On August 22, 2016 the Ninth Circuit Court of Appeals in Morris v. Ernst & Young, LLP ruled that class action waivers in arbitration agreements required by employers as a condition of employment are illegal and unenforceable, because they violate the National Labor Relations Act (NLRA). The opinion was a split 2-1 decision with a strong dissent by Judge Ikuta, who noted that three other Federal Courts of Appeal have decided that class action waivers in employer promulgated arbitration agreements are valid and enforceable and that several recent U.S. Supreme Court decisions have favored individual rather than class-based arbitration under the Federal Arbitration Act.
There is now a pronounced split in the Circuit Courts, as the Ninth Circuit and Seventh Circuit have adopted the National Labor Relations Board’s position that filing and being part of a class action is a substantive right that is protected, concerted activity under the NLRA. The opposing view of the Second, Fifth, and Eighth Circuit is that a class action is a procedural device created by the courts for the courts’ convenience and not a substantive right. These courts follow U.S. Supreme Court precedent in a series of recent cases upholding the validity of class action waivers in arbitration agreements.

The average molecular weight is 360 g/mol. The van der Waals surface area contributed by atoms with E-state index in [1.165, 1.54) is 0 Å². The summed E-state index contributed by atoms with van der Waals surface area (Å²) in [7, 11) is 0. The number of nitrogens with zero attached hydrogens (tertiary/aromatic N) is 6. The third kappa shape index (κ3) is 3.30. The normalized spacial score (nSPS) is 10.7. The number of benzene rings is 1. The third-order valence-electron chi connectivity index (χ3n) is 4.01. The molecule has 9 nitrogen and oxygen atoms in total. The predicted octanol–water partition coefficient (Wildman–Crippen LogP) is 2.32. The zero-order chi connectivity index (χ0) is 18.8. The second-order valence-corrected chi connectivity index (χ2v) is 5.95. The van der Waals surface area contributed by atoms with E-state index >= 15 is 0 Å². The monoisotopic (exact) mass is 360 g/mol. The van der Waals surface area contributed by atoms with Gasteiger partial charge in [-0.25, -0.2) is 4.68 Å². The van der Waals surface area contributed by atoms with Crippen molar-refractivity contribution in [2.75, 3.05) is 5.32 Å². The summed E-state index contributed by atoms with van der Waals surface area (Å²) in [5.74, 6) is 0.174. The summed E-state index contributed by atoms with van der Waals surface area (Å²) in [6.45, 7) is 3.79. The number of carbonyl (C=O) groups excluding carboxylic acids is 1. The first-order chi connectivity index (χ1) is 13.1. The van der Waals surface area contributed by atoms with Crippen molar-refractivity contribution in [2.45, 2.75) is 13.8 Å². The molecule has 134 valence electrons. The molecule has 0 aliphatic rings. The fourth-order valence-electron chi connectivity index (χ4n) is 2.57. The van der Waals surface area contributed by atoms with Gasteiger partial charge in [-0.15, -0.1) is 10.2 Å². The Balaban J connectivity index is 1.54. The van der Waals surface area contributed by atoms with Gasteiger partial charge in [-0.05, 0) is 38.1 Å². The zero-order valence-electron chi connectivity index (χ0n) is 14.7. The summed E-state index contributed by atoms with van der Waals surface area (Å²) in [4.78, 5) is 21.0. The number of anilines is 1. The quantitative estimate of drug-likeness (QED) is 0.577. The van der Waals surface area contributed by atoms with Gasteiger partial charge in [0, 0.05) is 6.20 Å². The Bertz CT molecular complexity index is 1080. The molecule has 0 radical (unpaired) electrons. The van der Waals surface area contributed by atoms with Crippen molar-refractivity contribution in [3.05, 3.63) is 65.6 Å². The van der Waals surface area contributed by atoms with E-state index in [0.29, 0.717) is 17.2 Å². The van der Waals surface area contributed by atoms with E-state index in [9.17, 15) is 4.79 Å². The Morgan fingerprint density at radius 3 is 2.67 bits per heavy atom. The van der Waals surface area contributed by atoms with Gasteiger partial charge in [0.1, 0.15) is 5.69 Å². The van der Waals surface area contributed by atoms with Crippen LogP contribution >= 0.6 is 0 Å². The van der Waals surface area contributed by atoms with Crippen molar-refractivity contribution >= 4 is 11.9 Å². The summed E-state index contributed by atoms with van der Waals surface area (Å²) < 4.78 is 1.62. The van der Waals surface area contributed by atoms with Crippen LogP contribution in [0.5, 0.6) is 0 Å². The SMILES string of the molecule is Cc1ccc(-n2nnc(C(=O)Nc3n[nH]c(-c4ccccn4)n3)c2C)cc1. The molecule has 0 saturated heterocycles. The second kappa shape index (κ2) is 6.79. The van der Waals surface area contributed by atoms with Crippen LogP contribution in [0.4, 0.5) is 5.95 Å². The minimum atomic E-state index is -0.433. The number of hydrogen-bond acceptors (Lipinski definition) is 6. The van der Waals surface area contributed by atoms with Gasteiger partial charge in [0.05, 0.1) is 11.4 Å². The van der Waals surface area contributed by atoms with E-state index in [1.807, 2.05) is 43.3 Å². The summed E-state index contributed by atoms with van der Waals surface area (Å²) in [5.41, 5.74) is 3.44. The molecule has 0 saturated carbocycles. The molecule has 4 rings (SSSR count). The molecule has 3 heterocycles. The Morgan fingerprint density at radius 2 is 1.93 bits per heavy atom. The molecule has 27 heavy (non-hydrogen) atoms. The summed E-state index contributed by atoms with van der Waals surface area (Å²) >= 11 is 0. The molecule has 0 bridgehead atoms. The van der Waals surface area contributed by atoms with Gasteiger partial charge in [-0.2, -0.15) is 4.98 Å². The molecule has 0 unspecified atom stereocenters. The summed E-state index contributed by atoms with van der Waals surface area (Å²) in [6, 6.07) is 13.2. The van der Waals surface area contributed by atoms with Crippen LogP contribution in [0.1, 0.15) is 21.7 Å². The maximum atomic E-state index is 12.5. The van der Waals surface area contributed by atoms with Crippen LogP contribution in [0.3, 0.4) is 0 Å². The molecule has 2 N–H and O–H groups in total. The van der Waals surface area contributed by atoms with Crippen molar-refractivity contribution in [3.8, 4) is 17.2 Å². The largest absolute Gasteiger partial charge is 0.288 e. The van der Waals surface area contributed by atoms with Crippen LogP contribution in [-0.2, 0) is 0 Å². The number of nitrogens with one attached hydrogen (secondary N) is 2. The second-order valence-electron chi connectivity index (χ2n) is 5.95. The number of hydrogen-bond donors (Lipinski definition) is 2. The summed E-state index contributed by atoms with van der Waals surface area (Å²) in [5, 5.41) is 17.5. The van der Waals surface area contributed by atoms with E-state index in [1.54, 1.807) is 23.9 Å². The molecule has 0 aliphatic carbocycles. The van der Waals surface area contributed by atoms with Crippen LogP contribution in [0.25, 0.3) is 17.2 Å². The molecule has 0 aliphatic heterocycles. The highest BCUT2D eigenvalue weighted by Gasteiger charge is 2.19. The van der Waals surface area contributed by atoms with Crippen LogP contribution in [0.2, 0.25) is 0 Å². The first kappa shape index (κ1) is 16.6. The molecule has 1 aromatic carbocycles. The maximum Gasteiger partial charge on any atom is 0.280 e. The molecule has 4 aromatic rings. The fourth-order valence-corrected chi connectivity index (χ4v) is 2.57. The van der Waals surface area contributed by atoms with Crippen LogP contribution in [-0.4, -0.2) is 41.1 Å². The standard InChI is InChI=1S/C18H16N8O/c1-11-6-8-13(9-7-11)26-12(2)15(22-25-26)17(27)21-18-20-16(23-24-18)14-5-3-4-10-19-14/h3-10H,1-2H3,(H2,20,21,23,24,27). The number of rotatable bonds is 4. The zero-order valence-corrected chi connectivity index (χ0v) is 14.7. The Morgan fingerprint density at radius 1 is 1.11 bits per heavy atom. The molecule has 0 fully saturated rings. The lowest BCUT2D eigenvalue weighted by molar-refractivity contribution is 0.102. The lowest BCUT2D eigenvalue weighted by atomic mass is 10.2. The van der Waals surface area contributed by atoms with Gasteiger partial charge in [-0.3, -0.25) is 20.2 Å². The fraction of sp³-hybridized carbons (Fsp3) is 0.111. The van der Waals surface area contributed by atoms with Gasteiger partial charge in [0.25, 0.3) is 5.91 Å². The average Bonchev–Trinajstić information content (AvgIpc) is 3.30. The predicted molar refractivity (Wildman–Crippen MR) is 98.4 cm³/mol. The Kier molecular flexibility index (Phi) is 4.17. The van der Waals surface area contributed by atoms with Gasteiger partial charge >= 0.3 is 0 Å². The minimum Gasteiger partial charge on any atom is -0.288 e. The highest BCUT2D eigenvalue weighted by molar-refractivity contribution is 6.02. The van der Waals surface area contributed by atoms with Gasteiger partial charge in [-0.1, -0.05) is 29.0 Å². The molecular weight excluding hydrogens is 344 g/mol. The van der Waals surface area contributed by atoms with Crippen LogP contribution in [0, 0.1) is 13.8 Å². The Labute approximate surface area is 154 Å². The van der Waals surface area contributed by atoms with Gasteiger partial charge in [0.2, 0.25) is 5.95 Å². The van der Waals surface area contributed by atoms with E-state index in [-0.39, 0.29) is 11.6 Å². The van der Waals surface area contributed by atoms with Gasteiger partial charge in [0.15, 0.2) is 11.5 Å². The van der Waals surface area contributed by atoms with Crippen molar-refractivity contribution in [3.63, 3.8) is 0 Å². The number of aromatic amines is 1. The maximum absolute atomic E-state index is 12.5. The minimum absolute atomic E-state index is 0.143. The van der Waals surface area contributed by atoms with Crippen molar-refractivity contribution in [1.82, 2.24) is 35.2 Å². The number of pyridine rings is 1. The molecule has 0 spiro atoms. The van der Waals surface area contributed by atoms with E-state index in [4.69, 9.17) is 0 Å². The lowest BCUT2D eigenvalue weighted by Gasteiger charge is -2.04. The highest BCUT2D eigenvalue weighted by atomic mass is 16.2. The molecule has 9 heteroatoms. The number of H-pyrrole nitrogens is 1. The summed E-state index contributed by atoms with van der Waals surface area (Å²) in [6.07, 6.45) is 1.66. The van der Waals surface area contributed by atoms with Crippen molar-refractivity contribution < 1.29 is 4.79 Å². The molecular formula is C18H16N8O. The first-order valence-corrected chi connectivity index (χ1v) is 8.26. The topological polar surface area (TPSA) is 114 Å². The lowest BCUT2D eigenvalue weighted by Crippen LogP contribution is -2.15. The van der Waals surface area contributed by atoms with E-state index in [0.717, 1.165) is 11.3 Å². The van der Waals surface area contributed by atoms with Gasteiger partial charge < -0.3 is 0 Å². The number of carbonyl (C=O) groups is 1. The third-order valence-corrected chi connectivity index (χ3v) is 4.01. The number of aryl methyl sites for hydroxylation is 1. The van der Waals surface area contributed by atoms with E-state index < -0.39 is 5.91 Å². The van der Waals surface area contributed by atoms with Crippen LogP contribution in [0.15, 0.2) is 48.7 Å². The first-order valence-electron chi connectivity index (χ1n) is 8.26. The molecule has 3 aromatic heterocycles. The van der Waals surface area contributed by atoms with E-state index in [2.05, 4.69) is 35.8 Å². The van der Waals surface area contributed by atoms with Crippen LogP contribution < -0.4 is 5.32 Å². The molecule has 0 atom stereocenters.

Ultimately, the U.S. Supreme Court will have to resolve this split in the Federal Courts of Appeal. Presently there is a 4-4 split on the U.S. Supreme Court between conservative justices and liberal justices, so this issue may not be decided until a new U.S. Supreme Court justice is appointed by the next President and confirmed by the Senate.
Our recommendation to employers who have arbitration agreements with class action waivers is to do nothing at present to modify those agreements. California State courts are required to follow the California Supreme Court’s 2014 decision in Iskanian v. CLS Transportation Los Angeles which held that class action waivers in employer promulgated arbitration agreements are valid and enforceable. Therefore, the protections afforded to employers by these agreements will continue for employers who are sued in the California State Court system.
If you wish to discuss this issue and how it could affect your company’s arbitration agreement, please contact one of our labor and employment attorneys.